I think we can all agree: Spam sucks! Everyone who uses the web knows how frustrating it is to land on a page that sounds promising in the search results but ends up being useless when you visit it. That’s web spam. Okay, okay -- I exaggerate. Not every awful website is web spam. Some companies just happen to have bad websites. However, unlike those bad sites, the creators of web spam deliberately (in most cases) manipulate search engines in order to get their content ranking in search results. Not cool.
Here’s the kicker: Let’s say you’re a sole proprietor who’s hired someone to do SEO for you. Or maybe you manage a marketing team, and SEO has always been one of those things you wish you had time for but decided to outsource instead. How do you know that the SEO you're outsourcing is truly legitimate and won’t result in your website being considered spammy?
And we all know how Google hates spam. In fact, I'm sure you hate spam just as much. So, how do you know if your website is spammy? And what should you do to make sure it isn't considered *GULP* web spam?
If you have concerns about your website being considered spammy, here is a list to review for yourself and/or with anyone doing SEO work for you. As you read through these items, ask yourself, "Do I or has anyone working on my website ever employed these practices? Does this describe my business -- even if it’s wasn't intentional?"
8 Qualities of a Search Engine Web Spammer (Who Only Their Mom Could Love)
1) They Rarely Use Social
It’s a fact. Granted, there are people who are spammers in social media, too, but those people are usually a different type of spammer -- their end goal is not to get their website ranking higher in search results. Spammers simply don’t dedicate the time to build relationships with people and, thus, are rarely found in social networks. Help to distinguish your website and marketing from web spam by building relationships online in social media with prospects and customers.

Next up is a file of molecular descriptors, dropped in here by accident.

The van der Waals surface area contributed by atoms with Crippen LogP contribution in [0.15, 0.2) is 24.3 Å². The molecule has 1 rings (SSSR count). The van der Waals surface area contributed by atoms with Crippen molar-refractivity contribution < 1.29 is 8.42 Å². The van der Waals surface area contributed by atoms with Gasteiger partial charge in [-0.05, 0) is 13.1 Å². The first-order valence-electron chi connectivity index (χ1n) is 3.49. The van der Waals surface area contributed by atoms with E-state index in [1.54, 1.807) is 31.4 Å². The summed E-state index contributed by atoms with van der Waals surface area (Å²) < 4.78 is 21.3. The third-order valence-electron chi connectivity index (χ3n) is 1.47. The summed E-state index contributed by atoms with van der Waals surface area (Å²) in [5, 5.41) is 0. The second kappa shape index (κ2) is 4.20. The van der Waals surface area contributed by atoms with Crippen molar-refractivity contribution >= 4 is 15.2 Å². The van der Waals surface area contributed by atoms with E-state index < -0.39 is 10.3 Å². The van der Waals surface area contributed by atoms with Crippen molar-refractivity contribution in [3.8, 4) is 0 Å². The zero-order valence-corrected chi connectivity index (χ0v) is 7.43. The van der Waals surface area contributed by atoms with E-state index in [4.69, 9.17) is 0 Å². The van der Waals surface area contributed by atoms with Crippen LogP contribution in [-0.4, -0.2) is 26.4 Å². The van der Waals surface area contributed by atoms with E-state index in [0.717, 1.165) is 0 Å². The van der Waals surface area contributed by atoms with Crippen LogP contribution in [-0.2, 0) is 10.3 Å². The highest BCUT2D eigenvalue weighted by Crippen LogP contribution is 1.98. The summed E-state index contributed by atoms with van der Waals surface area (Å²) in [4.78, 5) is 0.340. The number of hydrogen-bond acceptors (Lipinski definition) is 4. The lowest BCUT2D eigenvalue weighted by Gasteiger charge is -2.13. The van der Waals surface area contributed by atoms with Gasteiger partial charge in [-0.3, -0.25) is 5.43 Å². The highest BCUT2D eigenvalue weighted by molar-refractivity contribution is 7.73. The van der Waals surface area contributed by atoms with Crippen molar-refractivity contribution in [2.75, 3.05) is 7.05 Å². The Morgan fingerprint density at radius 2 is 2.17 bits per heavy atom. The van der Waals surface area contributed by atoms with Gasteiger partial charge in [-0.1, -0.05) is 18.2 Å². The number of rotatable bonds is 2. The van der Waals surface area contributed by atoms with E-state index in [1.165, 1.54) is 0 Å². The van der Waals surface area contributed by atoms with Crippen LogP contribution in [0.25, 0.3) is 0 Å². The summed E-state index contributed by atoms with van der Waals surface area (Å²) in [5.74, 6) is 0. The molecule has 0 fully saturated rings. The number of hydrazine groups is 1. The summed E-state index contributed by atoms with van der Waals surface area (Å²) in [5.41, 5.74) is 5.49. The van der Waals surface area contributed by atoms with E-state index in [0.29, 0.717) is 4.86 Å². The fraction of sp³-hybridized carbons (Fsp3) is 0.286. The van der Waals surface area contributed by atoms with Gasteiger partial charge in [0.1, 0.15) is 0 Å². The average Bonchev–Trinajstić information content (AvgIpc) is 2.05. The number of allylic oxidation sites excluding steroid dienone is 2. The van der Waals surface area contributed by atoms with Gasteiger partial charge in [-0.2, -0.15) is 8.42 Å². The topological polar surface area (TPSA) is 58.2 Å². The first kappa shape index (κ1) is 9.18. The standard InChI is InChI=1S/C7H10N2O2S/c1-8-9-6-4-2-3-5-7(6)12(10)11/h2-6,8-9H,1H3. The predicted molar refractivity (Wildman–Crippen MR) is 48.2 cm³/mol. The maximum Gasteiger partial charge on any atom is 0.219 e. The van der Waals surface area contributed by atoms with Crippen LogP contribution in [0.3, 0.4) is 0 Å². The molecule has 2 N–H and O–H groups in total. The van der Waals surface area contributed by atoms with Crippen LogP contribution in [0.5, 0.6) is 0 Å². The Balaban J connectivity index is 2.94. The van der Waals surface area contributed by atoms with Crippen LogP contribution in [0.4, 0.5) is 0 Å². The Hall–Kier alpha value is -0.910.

2) They Over-Optimize
The repetitive use of keywords in content, where they unnaturally appear word after word ... after word (you know what I'm talking about) -- that’s referred to as keyword stuffing or, more innocently, over-optimization. Call it what you will; it’s not a good practice either way. Most frequently, you’ll see repetitive keywords in the following areas: page titles, on-page copy, and in domain names/URLs. To prevent keyword stuffing, follow best practices for optimizing your content, and aim to write as naturally as you would speak.
3) They Don’t Focus on Content
Spammers don't care about creating quality content -- or content that is unique in any way, for that metter. In fact, spammy sites will often consist of stolen content, content repeated again and again, or content that has been pulled in via RSS feeds from other websites. Avoid this type of spammy behavior by making sure all the content you publish is unique and compelling.
4) They Stuff Their Sites With Ads
Spammers create the type of websites where more than 50% of the content on any given page is advertisements. Remember, the spammer’s goal is to make a lot of money, and running a ton of ads will help get them to that goal. Don't risk looking like a spammy site. Make sure to dedicate the top half of your web pages with quality content and calls-to-action. Don’t waste valuable website real estate with third-party advertisements that add no value to your business or its users. Google is not a fan of excessive ads on websites, and they'll ding you for it.